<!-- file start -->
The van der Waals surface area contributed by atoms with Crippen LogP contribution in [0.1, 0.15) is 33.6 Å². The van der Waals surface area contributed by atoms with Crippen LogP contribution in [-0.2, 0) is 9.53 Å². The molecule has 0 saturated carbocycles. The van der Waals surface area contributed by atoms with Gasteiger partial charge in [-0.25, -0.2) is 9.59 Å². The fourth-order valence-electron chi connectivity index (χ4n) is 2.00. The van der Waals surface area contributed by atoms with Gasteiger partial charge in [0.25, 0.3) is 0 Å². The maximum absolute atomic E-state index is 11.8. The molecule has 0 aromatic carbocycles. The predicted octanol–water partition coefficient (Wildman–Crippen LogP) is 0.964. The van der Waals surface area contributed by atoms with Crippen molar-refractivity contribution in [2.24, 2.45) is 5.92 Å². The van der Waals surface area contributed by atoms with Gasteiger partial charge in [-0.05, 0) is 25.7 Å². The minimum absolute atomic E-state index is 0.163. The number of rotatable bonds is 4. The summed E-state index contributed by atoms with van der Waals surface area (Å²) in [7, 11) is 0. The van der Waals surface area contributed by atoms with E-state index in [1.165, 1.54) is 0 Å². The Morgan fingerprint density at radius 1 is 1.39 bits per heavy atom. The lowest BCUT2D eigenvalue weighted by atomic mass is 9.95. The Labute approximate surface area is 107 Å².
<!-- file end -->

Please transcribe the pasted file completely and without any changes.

The van der Waals surface area contributed by atoms with Crippen LogP contribution in [0.1, 0.15) is 33.6 Å². The van der Waals surface area contributed by atoms with Crippen LogP contribution in [-0.2, 0) is 9.53 Å². The molecule has 0 saturated carbocycles. The van der Waals surface area contributed by atoms with Gasteiger partial charge in [-0.25, -0.2) is 9.59 Å². The fourth-order valence-electron chi connectivity index (χ4n) is 2.00. The van der Waals surface area contributed by atoms with Gasteiger partial charge in [0.25, 0.3) is 0 Å². The maximum absolute atomic E-state index is 11.8. The molecule has 0 aromatic carbocycles. The predicted octanol–water partition coefficient (Wildman–Crippen LogP) is 0.964. The van der Waals surface area contributed by atoms with Crippen molar-refractivity contribution in [2.24, 2.45) is 5.92 Å². The van der Waals surface area contributed by atoms with Gasteiger partial charge in [-0.05, 0) is 25.7 Å². The minimum absolute atomic E-state index is 0.163. The number of rotatable bonds is 4. The summed E-state index contributed by atoms with van der Waals surface area (Å²) in [7, 11) is 0. The van der Waals surface area contributed by atoms with E-state index in [1.165, 1.54) is 0 Å². The Morgan fingerprint density at radius 1 is 1.39 bits per heavy atom. The lowest BCUT2D eigenvalue weighted by atomic mass is 9.95. The Labute approximate surface area is 107 Å².